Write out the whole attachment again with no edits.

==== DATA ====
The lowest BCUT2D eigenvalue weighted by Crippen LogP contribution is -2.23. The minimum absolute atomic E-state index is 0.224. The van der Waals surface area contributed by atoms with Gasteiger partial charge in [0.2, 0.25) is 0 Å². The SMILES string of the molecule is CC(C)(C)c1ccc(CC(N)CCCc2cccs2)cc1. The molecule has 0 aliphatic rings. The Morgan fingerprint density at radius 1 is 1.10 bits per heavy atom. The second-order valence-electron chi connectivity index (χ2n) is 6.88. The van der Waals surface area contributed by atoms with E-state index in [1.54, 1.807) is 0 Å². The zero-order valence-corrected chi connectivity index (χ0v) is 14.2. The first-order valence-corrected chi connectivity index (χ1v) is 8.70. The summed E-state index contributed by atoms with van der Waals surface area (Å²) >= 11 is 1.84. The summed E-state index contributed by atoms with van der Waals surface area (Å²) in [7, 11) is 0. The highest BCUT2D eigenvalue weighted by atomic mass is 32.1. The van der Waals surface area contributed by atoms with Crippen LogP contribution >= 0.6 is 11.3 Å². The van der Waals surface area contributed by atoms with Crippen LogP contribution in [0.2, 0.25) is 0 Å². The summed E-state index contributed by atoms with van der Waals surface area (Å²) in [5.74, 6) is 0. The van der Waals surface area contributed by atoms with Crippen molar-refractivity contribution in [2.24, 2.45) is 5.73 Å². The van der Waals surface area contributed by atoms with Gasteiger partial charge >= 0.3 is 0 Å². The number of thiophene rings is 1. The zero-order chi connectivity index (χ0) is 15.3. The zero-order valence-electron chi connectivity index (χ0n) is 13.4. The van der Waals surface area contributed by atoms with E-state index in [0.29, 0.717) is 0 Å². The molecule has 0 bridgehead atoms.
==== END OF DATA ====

The lowest BCUT2D eigenvalue weighted by Crippen LogP contribution is -2.23. The minimum absolute atomic E-state index is 0.224. The van der Waals surface area contributed by atoms with Gasteiger partial charge in [0.2, 0.25) is 0 Å². The SMILES string of the molecule is CC(C)(C)c1ccc(CC(N)CCCc2cccs2)cc1. The molecule has 0 aliphatic rings. The Morgan fingerprint density at radius 1 is 1.10 bits per heavy atom. The second-order valence-electron chi connectivity index (χ2n) is 6.88. The van der Waals surface area contributed by atoms with E-state index in [1.54, 1.807) is 0 Å². The zero-order valence-corrected chi connectivity index (χ0v) is 14.2. The first-order valence-corrected chi connectivity index (χ1v) is 8.70. The summed E-state index contributed by atoms with van der Waals surface area (Å²) >= 11 is 1.84. The summed E-state index contributed by atoms with van der Waals surface area (Å²) in [7, 11) is 0. The highest BCUT2D eigenvalue weighted by atomic mass is 32.1. The van der Waals surface area contributed by atoms with Crippen LogP contribution >= 0.6 is 11.3 Å². The van der Waals surface area contributed by atoms with Crippen LogP contribution in [0.2, 0.25) is 0 Å². The summed E-state index contributed by atoms with van der Waals surface area (Å²) in [5.74, 6) is 0. The van der Waals surface area contributed by atoms with Crippen molar-refractivity contribution in [2.24, 2.45) is 5.73 Å². The van der Waals surface area contributed by atoms with Gasteiger partial charge >= 0.3 is 0 Å². The number of thiophene rings is 1. The zero-order chi connectivity index (χ0) is 15.3. The zero-order valence-electron chi connectivity index (χ0n) is 13.4. The van der Waals surface area contributed by atoms with E-state index in [0.29, 0.717) is 0 Å². The molecule has 0 bridgehead atoms.